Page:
While the jail currently has 80 simultaneous in-person visits, video visitation will accommodate 65-100 visits. There will be more visits overall because inmates will remain in their living area for their calls, so the time required to escort them to and from the visiting area will be eliminated.
One of the sales pitches the video visitation industry uses to convince jail administrators to purchase equipment, software, and services is that they will reduce contraband in the jail and increase security. Our neighbors a short distance away in Travis County proved that that is not true. They experimented with the elimination of in-person visits and are now looking at bringing them back.
In October, Grassroots Leadership and the Texas Criminal Justice Coalition released a report titled, “Video Visitation: How Private Companies Push for Visits by Video and Families Pay the Price.” The statistics obtained through an open-records request cover the time period from May 2012 through May 2014; in-person window visits were eliminated in May, 2013. The data show that inmate-on-inmate assaults increased 20%, contraband cases increased 54%, and inmate-on-staff assaults jumped by a tremendous 167%.
Another argument our sheriff’s department is making for ending in-person visits is that it will reduce staffing required to facilitate visitation and save the county money. This is where the bottom dollar lies with Bexar County. But this is a myopic view of a very complex matter. Both Travis and Denton Counties have been sued over video visitation related issues. Lawsuits cost taxpayers a lot of money that could be better used to improve jail operations. And then there’s the issue of recidivism, a return to jail due new offenses or parole violation.
A highly regarded study produced by the Minnesota Department of Corrections found that visits to prisoners “significantly decreased the risk of recidivism.” In it are several suggestions as to how to become more “visitor friendly.” While conceding that costs would be incurred, the authors maintain that those would likely be more than offset by the resulting public safety benefits and a decrease in the number of people who return to jail.
Tom Shaer, Illinois Department of Corrections spokesman, told the St. Louis Post-Dispatch, “All research shows in-person visits absolutely benefit the mental health of both parties; video can’t match that.”
The Texas Criminal Justice Coalition reports that it costs Bexar County taxpayers $127,735 per day to house its pretrial population. If real visits from family and friends can benefit mental health and bring down costs by reducing recidivism, then our sheriff’s office should be doing everything possible to encourage those visits rather than eliminating them.
Not much research focuses solely on the impact of replacing window visits with video. Although the Vera Institute is in the middle of what it calls the first comprehensive study of the use of video, it has yet to report the results. “Survey of Jail Visitors About Visitation Policies” was published in the Prison Journal in 2009. The researchers report that among 70 visitors to a suburban jail who responded to the question, “How satisfied are you with video visitation?” 66% said that they were dissatisfied. Reasons included poor image quality and having to look up at the monitor, which is very different from being able to look directly into someone’s eyes when you are speaking with them. They said these problems and others impeded communication between them and the person they were visiting. Frozen screens and dropped calls also are a problem.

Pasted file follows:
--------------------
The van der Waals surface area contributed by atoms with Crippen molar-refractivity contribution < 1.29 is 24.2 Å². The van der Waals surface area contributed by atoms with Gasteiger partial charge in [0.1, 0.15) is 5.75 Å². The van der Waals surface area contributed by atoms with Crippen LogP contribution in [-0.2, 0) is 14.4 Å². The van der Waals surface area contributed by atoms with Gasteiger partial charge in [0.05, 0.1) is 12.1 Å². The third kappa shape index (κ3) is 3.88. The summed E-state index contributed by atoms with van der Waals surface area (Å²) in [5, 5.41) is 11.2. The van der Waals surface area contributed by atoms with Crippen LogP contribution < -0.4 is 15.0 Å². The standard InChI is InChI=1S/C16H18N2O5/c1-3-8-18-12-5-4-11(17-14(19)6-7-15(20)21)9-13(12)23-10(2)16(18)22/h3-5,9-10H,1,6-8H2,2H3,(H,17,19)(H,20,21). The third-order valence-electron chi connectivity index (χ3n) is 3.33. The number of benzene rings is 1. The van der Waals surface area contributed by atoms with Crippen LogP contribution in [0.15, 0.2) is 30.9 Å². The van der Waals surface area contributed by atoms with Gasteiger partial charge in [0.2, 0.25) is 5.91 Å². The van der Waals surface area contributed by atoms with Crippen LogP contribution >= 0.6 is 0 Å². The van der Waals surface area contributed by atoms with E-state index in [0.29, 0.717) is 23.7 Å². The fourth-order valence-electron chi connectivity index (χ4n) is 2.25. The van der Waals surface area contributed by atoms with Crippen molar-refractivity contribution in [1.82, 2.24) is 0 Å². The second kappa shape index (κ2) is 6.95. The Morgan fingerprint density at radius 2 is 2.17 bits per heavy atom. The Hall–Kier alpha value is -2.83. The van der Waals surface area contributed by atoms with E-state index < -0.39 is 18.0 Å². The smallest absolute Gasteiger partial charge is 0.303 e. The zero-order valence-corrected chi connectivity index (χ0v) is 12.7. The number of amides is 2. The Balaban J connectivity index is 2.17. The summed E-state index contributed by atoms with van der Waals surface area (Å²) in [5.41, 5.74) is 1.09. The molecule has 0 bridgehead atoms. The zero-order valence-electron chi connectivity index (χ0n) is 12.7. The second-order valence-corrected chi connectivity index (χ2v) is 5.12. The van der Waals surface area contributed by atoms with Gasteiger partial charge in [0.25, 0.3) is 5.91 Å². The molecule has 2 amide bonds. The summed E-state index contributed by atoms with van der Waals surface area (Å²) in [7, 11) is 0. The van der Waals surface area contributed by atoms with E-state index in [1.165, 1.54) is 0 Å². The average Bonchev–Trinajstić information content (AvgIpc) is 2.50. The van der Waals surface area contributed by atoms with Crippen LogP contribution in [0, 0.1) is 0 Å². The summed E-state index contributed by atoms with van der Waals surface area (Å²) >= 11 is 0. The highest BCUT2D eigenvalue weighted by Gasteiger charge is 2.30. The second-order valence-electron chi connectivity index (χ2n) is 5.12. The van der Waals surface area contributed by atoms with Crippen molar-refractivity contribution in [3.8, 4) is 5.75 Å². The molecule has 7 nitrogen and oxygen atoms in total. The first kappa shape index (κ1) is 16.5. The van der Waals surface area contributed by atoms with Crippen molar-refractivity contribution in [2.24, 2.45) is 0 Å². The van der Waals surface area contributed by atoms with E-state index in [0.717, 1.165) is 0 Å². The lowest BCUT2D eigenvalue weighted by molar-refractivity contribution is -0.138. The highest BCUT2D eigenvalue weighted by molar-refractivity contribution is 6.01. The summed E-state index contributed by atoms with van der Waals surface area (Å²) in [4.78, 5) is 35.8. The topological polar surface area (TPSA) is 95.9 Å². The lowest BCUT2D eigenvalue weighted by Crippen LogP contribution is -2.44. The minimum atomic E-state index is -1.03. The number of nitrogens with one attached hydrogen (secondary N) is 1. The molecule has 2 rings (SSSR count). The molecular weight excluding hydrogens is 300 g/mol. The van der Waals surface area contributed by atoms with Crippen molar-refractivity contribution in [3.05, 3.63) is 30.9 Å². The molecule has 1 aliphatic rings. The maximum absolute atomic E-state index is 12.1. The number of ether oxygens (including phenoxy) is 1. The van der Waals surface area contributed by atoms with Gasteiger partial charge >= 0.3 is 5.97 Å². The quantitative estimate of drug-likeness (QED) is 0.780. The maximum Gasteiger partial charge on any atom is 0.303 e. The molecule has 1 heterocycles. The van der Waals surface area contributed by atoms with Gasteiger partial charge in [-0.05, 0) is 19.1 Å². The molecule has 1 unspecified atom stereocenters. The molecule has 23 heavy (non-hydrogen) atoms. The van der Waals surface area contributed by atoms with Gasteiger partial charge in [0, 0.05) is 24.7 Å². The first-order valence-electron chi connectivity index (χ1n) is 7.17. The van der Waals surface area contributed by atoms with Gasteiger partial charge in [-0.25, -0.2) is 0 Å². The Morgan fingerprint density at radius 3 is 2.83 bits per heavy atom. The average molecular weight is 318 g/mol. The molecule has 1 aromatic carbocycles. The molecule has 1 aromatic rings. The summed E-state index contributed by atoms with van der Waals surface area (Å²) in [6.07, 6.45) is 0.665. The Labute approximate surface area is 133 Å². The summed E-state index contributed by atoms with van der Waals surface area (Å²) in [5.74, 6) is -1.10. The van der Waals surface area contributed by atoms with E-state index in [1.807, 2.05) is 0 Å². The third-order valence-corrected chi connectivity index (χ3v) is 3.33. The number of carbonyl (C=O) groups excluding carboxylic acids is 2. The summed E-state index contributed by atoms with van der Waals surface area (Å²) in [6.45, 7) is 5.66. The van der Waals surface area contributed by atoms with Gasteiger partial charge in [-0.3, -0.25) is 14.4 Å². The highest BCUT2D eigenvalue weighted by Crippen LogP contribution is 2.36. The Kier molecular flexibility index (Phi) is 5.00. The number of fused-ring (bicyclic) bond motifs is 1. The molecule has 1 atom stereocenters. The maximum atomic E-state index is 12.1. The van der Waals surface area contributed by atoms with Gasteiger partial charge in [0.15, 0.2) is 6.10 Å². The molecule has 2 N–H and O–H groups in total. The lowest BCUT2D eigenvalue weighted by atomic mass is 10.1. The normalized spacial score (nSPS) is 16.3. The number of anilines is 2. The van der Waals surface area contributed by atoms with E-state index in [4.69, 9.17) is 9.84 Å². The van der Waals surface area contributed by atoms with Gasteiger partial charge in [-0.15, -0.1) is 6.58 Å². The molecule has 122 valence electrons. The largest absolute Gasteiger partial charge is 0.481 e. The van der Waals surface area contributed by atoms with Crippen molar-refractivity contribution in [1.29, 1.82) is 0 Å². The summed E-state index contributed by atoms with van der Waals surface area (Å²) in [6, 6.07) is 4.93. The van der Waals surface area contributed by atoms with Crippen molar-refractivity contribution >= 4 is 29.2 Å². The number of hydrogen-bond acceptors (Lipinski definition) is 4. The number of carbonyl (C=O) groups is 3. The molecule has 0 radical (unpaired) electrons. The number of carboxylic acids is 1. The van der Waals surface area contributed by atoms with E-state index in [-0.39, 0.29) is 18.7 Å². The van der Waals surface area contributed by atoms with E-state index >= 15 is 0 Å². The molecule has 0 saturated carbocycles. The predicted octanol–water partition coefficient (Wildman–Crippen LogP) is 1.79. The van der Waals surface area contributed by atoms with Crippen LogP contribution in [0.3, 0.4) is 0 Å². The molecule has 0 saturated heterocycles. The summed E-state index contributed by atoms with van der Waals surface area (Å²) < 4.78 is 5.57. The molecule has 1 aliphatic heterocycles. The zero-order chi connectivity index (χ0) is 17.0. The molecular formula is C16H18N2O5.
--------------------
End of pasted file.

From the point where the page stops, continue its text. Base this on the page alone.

The Texas Legislature is opposed to eliminating in-person visits. This past session, lawmakers approved House Bill 549 requiring county jails to provide greater access to in-person visits. County jails must allow inmates at least two, 20-minute in-person visits a week. That is great news for people in counties where facilities for in-person visits haven’t been removed and replaced with facilities for video. But strangely enough, we’re not included in that group.
Rep. Garnet F. Coleman (D-Houston) proposed an amendment to the bill to accommodate the 12 county jails that already have ended in-person visits. They do not have to comply with the law, and neither does Bexar County. Lobbyists representing Bexar County apparently lobbied successfully to get our jail included with the ones that no longer have facilities for window visits. Even though our in-person facilities are still functioning four days out of every week, because some of the $4.5 million dollars budgeted for the video facility have already been spent, our sheriff has legislative permission to eliminate in-person visits.
Sheriff Pamerleau is a true professional and a strong leader who has made some positive changes at the Bexar County jail during her two and a half years in office. The plans for the video facility include re-entry services for families, an area for children, and accommodation for inmates with medical issues. These are excellent ideas. What is difficult to comprehend is the sheriff’s unwillingness to offer both video and in-person visitation options to the citizens of Bexar County.
No one is opposed to video for those who want to use it. Having that option along with in-person visits would eliminate the long waits in line that the administration cites as one reason to end in-person visits. Another option that would further decrease those waits is extending visiting hours from four days a week to six or seven, and offering more visiting hours each day.
The National Institute of Corrections has published a guide to assist commissioners, sheriffs, and other decision makers with the implementation of video visitation. The following statement can be found in the first chapter:
“Traditional, in-person visiting is a best practice that should continue in all correctional settings when possible. Until more is known, implementing a hybrid model of in-person and video visiting is encouraged. In doing so, the benefits of traditional visiting are preserved and potentially strengthened with video visiting.”
It is not too late for the Bexar County Commissioners and Sheriff Susan Pamerleau to choose best practices. The people of Bexar County, in and out of jail, deserve no less.
*Featured/top image: The Bexar County Adult Detention Center. Photo courtesy of Bexar County.